Do due diligence on your employer

Have you ever had a job that started out promising but went pear-shaped just a few months after your start date? It’s often possible to trace the early signs of trouble all the way back to the interview.

Before you find yourself in a role that’s a whole lot different from the one you applied for, try these tips to cut through interview spin. Conduct your own due diligence on any prospective employer and watch out for these recruitment red flags.

  • Time is money. Managers are busy, but respectful employers know that your time is valuable, too. A good recruiter should provide you with clear instructions about the time, date and venue of your interview – and reasonable notice if a change must be made. The company’s attitudes to accessibility and inclusivity are also observable at the planning and arrival stage of your interview. Look out for adequate male and female bathrooms, for example, provisions for wheelchair access and parking availability.
  • The right person for the job. Just as you want to present yourself as the right person for the job, your recruiter should make the right people available to you for answering questions. If you will be a PA to the Director, ask to meet the Director; if you’ll be managing a complex project, you need to meet the key personnel who can outline the nature of the project. If you’re met by a dithering assistant who’s hazy on the details, it’s time to rethink your next steps.
  • I don’t mean to be rude, but… You should not have to answer inappropriate or irrelevant questions at interview. If your recruiter asks whether you are keen to start a family, whether you are religious or what your star sign might be, a red flag should go off. At the same time, you are well within your rights to ask about the company’s approach to work-life balance. For example, do they offer flexible hours, onsite childcare or health incentives?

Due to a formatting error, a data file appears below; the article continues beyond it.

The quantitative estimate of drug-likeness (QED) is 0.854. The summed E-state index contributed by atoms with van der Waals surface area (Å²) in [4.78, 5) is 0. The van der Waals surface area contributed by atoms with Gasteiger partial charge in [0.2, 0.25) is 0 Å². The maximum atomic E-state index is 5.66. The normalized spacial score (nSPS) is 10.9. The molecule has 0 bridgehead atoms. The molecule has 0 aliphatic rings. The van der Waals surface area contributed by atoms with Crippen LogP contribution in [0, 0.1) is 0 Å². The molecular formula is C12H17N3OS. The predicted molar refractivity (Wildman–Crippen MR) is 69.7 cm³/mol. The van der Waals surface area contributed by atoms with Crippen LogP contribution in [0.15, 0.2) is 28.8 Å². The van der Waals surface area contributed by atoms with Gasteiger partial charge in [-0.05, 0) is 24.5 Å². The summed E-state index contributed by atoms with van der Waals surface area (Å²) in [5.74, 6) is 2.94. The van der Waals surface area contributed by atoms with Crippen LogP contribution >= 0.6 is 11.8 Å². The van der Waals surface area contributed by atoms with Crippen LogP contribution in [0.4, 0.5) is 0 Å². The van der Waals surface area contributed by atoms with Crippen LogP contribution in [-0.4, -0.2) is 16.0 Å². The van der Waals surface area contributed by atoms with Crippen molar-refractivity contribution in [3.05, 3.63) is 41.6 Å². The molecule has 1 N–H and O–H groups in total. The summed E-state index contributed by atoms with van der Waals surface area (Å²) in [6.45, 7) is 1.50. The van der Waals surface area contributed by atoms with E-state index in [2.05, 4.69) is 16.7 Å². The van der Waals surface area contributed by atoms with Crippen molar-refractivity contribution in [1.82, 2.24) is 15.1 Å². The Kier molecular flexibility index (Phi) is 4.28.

Companies are increasingly aware that supporting staff in their physical and mental wellbeing leads to greater retention and productivity. A positive response to questions like these during the interview is a good indicator of a supportive, progressive work culture.

  • Mind your language. A job description can be a little like a real estate ad; it pays to read between the lines. If they need someone ‘flexible’ you might end up pulling 20 hour shifts. When they ask for a ‘good communicator’, you might find yourself dealing with tricky clients or customers. Don’t be afraid to ask a potential employer to clarify this terminology. If they are genuine about matching skills to the job at hand, they’ll be happy to explain the role in more detail.
  • Forewarned is forearmed. Researching the role you’re applying for allows you to present more confidently at interview. But a fulfilling professional life is about more than the position description.

    If former staff flag any areas of the company culture you find particularly exciting or concerning, you’ll be ready to raise those with your interviewer.

Remember that a job interview is a two way street. Due diligence at the earliest stage benefits both you and your employer. Whilst you may be keen to secure the role, it’s also important to ask the right questions to ensure it’s a role you’ll be happy to perform well in for the long term.

 

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